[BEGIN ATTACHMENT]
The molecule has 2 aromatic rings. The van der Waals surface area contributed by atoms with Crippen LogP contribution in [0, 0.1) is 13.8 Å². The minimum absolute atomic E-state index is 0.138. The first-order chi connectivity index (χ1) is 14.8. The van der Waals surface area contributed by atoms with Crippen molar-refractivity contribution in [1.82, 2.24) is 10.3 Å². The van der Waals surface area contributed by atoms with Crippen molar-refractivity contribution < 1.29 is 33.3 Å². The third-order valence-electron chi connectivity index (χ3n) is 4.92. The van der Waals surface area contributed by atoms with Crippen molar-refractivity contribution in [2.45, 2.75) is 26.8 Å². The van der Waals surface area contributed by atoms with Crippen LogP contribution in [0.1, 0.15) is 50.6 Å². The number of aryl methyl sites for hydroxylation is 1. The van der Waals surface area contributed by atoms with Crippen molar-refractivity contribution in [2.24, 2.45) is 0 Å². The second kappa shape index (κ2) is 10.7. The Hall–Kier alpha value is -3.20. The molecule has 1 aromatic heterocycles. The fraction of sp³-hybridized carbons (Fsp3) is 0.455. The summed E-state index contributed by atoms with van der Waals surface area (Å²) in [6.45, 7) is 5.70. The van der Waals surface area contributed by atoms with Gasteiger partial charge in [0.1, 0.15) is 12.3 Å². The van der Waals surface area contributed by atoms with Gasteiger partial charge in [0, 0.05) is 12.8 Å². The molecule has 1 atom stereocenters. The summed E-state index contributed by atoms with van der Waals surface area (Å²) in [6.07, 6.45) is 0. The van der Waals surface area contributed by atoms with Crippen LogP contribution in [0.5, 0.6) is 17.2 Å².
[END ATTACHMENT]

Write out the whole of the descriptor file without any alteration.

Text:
The molecule has 2 aromatic rings. The van der Waals surface area contributed by atoms with Crippen LogP contribution in [0, 0.1) is 13.8 Å². The minimum absolute atomic E-state index is 0.138. The first-order chi connectivity index (χ1) is 14.8. The van der Waals surface area contributed by atoms with Crippen molar-refractivity contribution in [1.82, 2.24) is 10.3 Å². The van der Waals surface area contributed by atoms with Crippen molar-refractivity contribution < 1.29 is 33.3 Å². The third-order valence-electron chi connectivity index (χ3n) is 4.92. The van der Waals surface area contributed by atoms with Crippen molar-refractivity contribution in [2.45, 2.75) is 26.8 Å². The van der Waals surface area contributed by atoms with Crippen LogP contribution in [0.1, 0.15) is 50.6 Å². The number of aryl methyl sites for hydroxylation is 1. The van der Waals surface area contributed by atoms with Crippen molar-refractivity contribution in [2.24, 2.45) is 0 Å². The second kappa shape index (κ2) is 10.7. The Hall–Kier alpha value is -3.20. The molecule has 1 aromatic heterocycles. The fraction of sp³-hybridized carbons (Fsp3) is 0.455. The summed E-state index contributed by atoms with van der Waals surface area (Å²) in [6.45, 7) is 5.70. The van der Waals surface area contributed by atoms with Gasteiger partial charge in [0.1, 0.15) is 12.3 Å². The van der Waals surface area contributed by atoms with Gasteiger partial charge in [0, 0.05) is 12.8 Å². The molecule has 1 atom stereocenters. The summed E-state index contributed by atoms with van der Waals surface area (Å²) in [6.07, 6.45) is 0. The van der Waals surface area contributed by atoms with Crippen LogP contribution in [0.5, 0.6) is 17.2 Å².